In a sense, Jesus’ subversive message was embodied in his table fellowship. He used meals as a fulcrum for social reconstruction. Truly, Jesus turned these tables into pulpits and used them to reconfigure his world.” – Mark Moore, The Meals of Jesus: Table Fellowship in the Gospels

And yet it’s so amazing how amongst today’s disciples of Jesus, eating together has been so diminished of it’s power. The fact that after all the numerous explanations of Jesus was advancing to his 2 friends on the road to Emmaus, sitting down and eating with them is what finally clinched it should tell us there is something about sitting and eating together under the Lordship of Jesus Christ that we might be missing out on. Let me illustrate with a small experience I had at my church.

The Jesus Community in Agbogba is a small home church with a membership less than 20. We do eat together regularly as and when we have the opportunity to do so, aside of taking the Lord’s Supper every Sunday. In addition, we never spare the chance to have a good meal together during special occasions like Christmas, and this Christmas was no exception. The fact that I actually drove for an hour to Kpong by the Volta River from Accra to buy tilapia fish for the Ghanaian favorite “banku and tilapia with pepper sauce” should tell you that we kid not with the Christmas party.

But reflecting over this, as well as over my church’s general attitude towards eating together made me realize that we might be fulfilling in some ways Jesus’s admonition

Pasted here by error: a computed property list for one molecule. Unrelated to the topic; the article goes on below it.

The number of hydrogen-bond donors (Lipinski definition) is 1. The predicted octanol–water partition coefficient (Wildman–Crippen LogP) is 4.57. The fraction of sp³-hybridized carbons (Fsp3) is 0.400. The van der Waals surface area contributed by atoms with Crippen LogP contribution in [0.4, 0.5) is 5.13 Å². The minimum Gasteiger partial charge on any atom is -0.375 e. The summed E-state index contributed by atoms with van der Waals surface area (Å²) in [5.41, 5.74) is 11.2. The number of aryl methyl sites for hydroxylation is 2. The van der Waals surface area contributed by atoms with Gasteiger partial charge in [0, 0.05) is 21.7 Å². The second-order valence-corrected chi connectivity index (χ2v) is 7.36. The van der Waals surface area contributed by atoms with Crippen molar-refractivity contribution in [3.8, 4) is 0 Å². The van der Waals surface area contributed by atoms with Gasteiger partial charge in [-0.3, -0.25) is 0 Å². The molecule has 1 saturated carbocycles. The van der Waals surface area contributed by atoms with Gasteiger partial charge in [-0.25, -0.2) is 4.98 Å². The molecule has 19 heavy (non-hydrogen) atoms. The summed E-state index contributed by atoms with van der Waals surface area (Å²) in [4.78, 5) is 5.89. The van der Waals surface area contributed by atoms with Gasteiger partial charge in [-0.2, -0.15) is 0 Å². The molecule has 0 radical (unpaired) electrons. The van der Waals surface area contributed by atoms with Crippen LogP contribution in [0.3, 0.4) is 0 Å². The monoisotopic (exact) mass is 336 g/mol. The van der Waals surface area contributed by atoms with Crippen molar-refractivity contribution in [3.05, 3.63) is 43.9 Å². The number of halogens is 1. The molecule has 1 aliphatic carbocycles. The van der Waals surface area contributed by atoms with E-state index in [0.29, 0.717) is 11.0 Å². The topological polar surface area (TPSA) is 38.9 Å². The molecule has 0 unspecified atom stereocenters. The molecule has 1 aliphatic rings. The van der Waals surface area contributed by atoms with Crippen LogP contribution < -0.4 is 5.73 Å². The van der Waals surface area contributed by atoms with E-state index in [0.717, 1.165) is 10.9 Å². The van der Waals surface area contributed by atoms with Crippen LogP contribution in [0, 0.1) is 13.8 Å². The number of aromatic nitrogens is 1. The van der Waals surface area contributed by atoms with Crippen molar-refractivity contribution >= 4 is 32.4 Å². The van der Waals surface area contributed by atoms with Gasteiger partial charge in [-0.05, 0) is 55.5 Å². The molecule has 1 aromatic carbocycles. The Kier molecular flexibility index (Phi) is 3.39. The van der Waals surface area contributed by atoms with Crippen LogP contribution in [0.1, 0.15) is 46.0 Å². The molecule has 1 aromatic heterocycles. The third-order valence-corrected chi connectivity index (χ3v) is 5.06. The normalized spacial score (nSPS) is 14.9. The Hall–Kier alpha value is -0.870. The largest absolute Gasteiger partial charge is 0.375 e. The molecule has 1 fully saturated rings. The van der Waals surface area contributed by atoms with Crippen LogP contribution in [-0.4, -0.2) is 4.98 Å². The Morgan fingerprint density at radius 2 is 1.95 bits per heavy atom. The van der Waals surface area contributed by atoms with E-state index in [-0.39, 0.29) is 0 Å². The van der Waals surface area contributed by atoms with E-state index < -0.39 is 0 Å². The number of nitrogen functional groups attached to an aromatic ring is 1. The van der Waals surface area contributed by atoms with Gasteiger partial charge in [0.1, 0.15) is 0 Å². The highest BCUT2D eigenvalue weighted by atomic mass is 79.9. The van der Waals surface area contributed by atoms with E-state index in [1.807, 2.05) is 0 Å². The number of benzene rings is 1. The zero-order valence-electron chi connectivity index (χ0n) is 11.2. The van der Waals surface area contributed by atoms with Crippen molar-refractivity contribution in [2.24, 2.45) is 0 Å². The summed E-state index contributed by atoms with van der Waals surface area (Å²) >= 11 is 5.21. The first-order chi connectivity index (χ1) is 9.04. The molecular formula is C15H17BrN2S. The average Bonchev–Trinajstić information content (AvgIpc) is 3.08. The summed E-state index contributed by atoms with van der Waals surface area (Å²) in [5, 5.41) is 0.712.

Then Jesus said to his host, “When you give a luncheon or dinner, do not invite your friends, your brothers or sisters, your relatives, or your rich neighbors; if you do, they may invite you back and so you will be repaid. But when you give a banquet, invite the poor, the crippled, the lame, the blind, and you will be blessed. Although they cannot repay you, you will be repaid at the resurrection of the righteous.” (Lk 14:12-14).

Now a disclaimer is in order here. When we have a “party”, we don’t intentionally invite the lame, the cripple, the blind etc. We simply not have much resources now to throw such a party, and we hope for a time when we can actually do so in the near future.

However, my church community is dominated by the urban poor, and especially during Christmas parties like the last one, some of our members do invite other friends, some of whom may also be in the same economic state. In the end, food and games unites us all as we celebrate the birth of Jesus the Christ.

Eating with one another so often, without regard to each other’s social, economic or tribal status enables the creation of friendships that go beyond the surface. We develop bonds of closeness and empathy, and when we find any brother in difficulty, one can hardly look at them and harden one’s heart not to do what is within one’s power to help. Reflecting over this simple act of eating together, I have learnt many lessons and realize how subversive Jesus Christ’s agenda is if we truly take the Jesus of the Gospels seriously.

  1. Most Christians have been fed an overly romanticized idea of how one may “feed the poor” or “help the poor”. The Mother Theresas and the Jean Varniers of this world who are able to leave everything behind and dedicate their lives solely to the poor and marginalized continue to be needed to dedicate their lives to these acts of mercy. But one doesn’t have to be like them before one can help the marginalized. There are many poor people around us, if we just open our eyes we will see them. You can start from your church community, because that is the place Jesus actually desires you to start from before going elsewhere.